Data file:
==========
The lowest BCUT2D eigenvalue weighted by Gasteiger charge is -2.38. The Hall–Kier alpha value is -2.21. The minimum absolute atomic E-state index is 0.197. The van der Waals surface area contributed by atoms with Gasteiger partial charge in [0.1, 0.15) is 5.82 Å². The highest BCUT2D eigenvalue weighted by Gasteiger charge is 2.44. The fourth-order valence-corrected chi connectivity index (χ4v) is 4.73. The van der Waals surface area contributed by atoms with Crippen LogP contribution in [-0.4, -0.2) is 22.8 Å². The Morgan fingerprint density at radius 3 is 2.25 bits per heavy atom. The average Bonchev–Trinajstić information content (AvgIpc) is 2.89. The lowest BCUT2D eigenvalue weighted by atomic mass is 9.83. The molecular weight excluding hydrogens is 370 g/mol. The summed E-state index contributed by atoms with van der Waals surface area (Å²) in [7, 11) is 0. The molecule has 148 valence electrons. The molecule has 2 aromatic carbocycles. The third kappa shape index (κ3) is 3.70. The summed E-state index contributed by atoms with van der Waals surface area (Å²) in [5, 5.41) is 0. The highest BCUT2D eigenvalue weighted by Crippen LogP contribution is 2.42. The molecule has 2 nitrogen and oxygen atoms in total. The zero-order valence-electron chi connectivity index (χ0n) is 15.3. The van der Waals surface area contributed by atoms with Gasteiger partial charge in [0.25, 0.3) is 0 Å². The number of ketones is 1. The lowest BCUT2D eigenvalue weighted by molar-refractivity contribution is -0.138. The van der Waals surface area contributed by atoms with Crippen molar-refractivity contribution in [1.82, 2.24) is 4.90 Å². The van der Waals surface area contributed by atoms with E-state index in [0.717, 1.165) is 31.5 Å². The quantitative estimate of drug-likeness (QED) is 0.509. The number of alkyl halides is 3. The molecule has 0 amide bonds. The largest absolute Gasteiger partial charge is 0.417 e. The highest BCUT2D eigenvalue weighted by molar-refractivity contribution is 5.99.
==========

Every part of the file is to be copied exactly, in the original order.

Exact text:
The lowest BCUT2D eigenvalue weighted by Gasteiger charge is -2.38. The Hall–Kier alpha value is -2.21. The minimum absolute atomic E-state index is 0.197. The van der Waals surface area contributed by atoms with Gasteiger partial charge in [0.1, 0.15) is 5.82 Å². The highest BCUT2D eigenvalue weighted by Gasteiger charge is 2.44. The fourth-order valence-corrected chi connectivity index (χ4v) is 4.73. The van der Waals surface area contributed by atoms with Crippen LogP contribution in [-0.4, -0.2) is 22.8 Å². The Morgan fingerprint density at radius 3 is 2.25 bits per heavy atom. The average Bonchev–Trinajstić information content (AvgIpc) is 2.89. The lowest BCUT2D eigenvalue weighted by atomic mass is 9.83. The molecular weight excluding hydrogens is 370 g/mol. The summed E-state index contributed by atoms with van der Waals surface area (Å²) in [7, 11) is 0. The molecule has 148 valence electrons. The molecule has 2 aromatic carbocycles. The third kappa shape index (κ3) is 3.70. The summed E-state index contributed by atoms with van der Waals surface area (Å²) in [5, 5.41) is 0. The highest BCUT2D eigenvalue weighted by Crippen LogP contribution is 2.42. The molecule has 2 nitrogen and oxygen atoms in total. The zero-order valence-electron chi connectivity index (χ0n) is 15.3. The van der Waals surface area contributed by atoms with Gasteiger partial charge in [0.25, 0.3) is 0 Å². The number of ketones is 1. The lowest BCUT2D eigenvalue weighted by molar-refractivity contribution is -0.138. The van der Waals surface area contributed by atoms with Crippen molar-refractivity contribution in [1.82, 2.24) is 4.90 Å². The van der Waals surface area contributed by atoms with E-state index in [0.717, 1.165) is 31.5 Å². The quantitative estimate of drug-likeness (QED) is 0.509. The number of alkyl halides is 3. The molecule has 0 amide bonds. The largest absolute Gasteiger partial charge is 0.417 e. The highest BCUT2D eigenvalue weighted by molar-refractivity contribution is 5.99.